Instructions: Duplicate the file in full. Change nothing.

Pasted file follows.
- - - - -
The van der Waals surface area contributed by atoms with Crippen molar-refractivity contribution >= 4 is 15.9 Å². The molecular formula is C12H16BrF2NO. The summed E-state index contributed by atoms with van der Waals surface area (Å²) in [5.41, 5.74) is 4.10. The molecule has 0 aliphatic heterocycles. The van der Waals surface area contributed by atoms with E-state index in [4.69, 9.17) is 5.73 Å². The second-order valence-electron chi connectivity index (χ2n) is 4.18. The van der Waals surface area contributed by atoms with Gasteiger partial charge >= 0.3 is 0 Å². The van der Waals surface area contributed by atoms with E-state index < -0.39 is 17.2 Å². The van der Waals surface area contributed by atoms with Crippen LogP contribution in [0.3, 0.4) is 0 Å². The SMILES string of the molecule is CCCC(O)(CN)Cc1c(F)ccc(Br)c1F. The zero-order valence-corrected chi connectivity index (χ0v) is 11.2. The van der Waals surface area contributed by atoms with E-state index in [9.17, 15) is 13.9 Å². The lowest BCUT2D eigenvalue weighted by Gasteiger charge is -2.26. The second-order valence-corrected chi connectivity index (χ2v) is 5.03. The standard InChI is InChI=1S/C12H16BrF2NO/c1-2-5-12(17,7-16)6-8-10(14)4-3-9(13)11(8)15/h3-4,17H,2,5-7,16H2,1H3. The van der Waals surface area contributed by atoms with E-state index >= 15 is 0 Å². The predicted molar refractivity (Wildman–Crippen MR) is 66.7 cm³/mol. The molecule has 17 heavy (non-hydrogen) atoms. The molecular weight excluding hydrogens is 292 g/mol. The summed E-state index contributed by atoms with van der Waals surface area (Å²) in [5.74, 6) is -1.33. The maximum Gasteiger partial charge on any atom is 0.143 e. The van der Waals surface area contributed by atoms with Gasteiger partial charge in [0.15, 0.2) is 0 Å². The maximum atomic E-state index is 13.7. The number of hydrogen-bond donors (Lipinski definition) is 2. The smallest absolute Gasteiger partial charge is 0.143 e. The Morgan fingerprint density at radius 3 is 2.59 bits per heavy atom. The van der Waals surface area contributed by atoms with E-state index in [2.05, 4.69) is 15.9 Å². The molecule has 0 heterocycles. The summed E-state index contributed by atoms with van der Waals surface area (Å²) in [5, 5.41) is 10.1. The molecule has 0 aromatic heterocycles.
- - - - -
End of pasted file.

The van der Waals surface area contributed by atoms with Crippen molar-refractivity contribution >= 4 is 15.9 Å². The molecular formula is C12H16BrF2NO. The summed E-state index contributed by atoms with van der Waals surface area (Å²) in [5.41, 5.74) is 4.10. The molecule has 0 aliphatic heterocycles. The van der Waals surface area contributed by atoms with E-state index in [4.69, 9.17) is 5.73 Å². The second-order valence-electron chi connectivity index (χ2n) is 4.18. The van der Waals surface area contributed by atoms with Gasteiger partial charge >= 0.3 is 0 Å². The van der Waals surface area contributed by atoms with E-state index < -0.39 is 17.2 Å². The van der Waals surface area contributed by atoms with Crippen LogP contribution in [0.3, 0.4) is 0 Å². The SMILES string of the molecule is CCCC(O)(CN)Cc1c(F)ccc(Br)c1F. The zero-order valence-corrected chi connectivity index (χ0v) is 11.2. The van der Waals surface area contributed by atoms with E-state index in [9.17, 15) is 13.9 Å². The lowest BCUT2D eigenvalue weighted by Gasteiger charge is -2.26. The second-order valence-corrected chi connectivity index (χ2v) is 5.03. The standard InChI is InChI=1S/C12H16BrF2NO/c1-2-5-12(17,7-16)6-8-10(14)4-3-9(13)11(8)15/h3-4,17H,2,5-7,16H2,1H3. The van der Waals surface area contributed by atoms with E-state index >= 15 is 0 Å². The predicted molar refractivity (Wildman–Crippen MR) is 66.7 cm³/mol. The molecule has 17 heavy (non-hydrogen) atoms. The molecular weight excluding hydrogens is 292 g/mol. The summed E-state index contributed by atoms with van der Waals surface area (Å²) in [5.74, 6) is -1.33. The maximum Gasteiger partial charge on any atom is 0.143 e. The van der Waals surface area contributed by atoms with Gasteiger partial charge in [0.15, 0.2) is 0 Å². The maximum atomic E-state index is 13.7. The number of hydrogen-bond donors (Lipinski definition) is 2. The smallest absolute Gasteiger partial charge is 0.143 e. The Morgan fingerprint density at radius 3 is 2.59 bits per heavy atom. The van der Waals surface area contributed by atoms with E-state index in [2.05, 4.69) is 15.9 Å². The molecule has 0 heterocycles. The summed E-state index contributed by atoms with van der Waals surface area (Å²) in [5, 5.41) is 10.1. The molecule has 0 aromatic heterocycles.